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question for Kabbaz. - Page 2

post #16 of 39
LA Guy, if I may be so bold as to quote myself from Page 1 hereof:
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Other than that, to call an untucked dress shirt "recent fashion" is to acknowledge heresy as acceptable pragmatic reality
As previously stated, many types of shirts are made to be worn untucked. Dress shirts with tails are not among them.
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(Dan) I wouldn't call it a rule so much as a matter of fact. You should never tuck anything into a pair of jeans. You'll look like a fool. Dan
Bait.
post #17 of 39
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The truth of the matter is that unless you are both remarkably thin and good looking, tucking your shirt into your jeans makes you look remarkably stupid.
Perhaps, but not half as stupid as moronicisms such as this.
post #18 of 39
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(JCusey) Perhaps, but not half as stupid as moronicisms such as this.
Though I agree, may I point out that: a] This is not a question -and- b] If it were, you are 15 minutes late (don't pull time zone sh*t on me) and your partner is notably absent.
post #19 of 39
I don't wear jeans, so this whole debate is academic to me; like debating ties with a software engineer.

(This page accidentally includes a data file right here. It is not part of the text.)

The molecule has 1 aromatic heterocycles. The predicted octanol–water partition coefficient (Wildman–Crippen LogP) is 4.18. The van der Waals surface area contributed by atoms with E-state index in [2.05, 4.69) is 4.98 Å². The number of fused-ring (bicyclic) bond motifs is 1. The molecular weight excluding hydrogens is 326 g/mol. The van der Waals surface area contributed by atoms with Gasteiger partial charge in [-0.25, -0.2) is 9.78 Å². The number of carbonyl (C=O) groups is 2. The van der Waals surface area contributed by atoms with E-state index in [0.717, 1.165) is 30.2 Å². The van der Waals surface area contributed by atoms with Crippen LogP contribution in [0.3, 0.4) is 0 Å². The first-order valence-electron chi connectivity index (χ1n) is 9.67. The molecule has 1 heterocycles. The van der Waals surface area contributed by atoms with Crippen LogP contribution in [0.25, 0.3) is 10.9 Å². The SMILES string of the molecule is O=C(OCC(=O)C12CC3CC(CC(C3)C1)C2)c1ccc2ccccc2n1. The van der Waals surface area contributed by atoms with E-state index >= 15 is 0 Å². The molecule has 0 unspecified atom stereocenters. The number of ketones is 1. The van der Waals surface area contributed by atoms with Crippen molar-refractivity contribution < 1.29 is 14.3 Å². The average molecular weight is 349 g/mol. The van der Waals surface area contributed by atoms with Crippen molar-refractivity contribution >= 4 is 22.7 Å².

post #20 of 39
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b] If it were, you are 15 minutes late (don't pull time zone sh*t on me) and your partner is notably absent.
When I refer to a time, the presumption is that I refer to a time in my own timezone. If you didn't understand that, well, there's no reason to curse about it. This is a question: In sewing a single-needle side seam, is one of the goals to make that seem as narrow as possible?
post #21 of 39
Since I have a younger less affluent and more fashion conscious clientele then Mr. Kabbaz. Due mostly to our respective ages as opposed to price point. I have made plenty of shirts to be worn out. I myself wear most of my summer casual shirts worn out. with a square bottom and side slits not a vent. IT is a boxy cut. Slightly tapered through the waist and hips. My usual dress shirt is about 31-32" these come in around 28-29" When I make shirts to be worn out side of the pants as opposed to being tucked in with out a square bottom, then there is less curve at the tail and the hip measurement is reduced to prevent the shirt tail from flaring out. Ippolito in the Dominican Republic or ramon Puig in Miami make the best guayaberas. I have made a few in my day, but they are very time consuming to make. Lots of details. there is a cuban woman,Luz Amparo who works with Manny Toyo in NJ that can make a decent guayaberra.
post #22 of 39
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I don't wear jeans, so this whole debate is academic to me; like debating ties with a software engineer.
Computer engineers exist. Software developers exist. I don't believe that software engineers exist.
post #23 of 39
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Computer engineers exist. Software developers exist. I don't believe that software engineers exist.
Nitpicker.
post #24 of 39
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(jcusey @ Mar. 13 2005,15:24) Computer engineers exist. Software developers exist. I don't believe that software engineers exist.
Nitpicker.
Precise language is important. And that particular construction is a pet peeve of mine.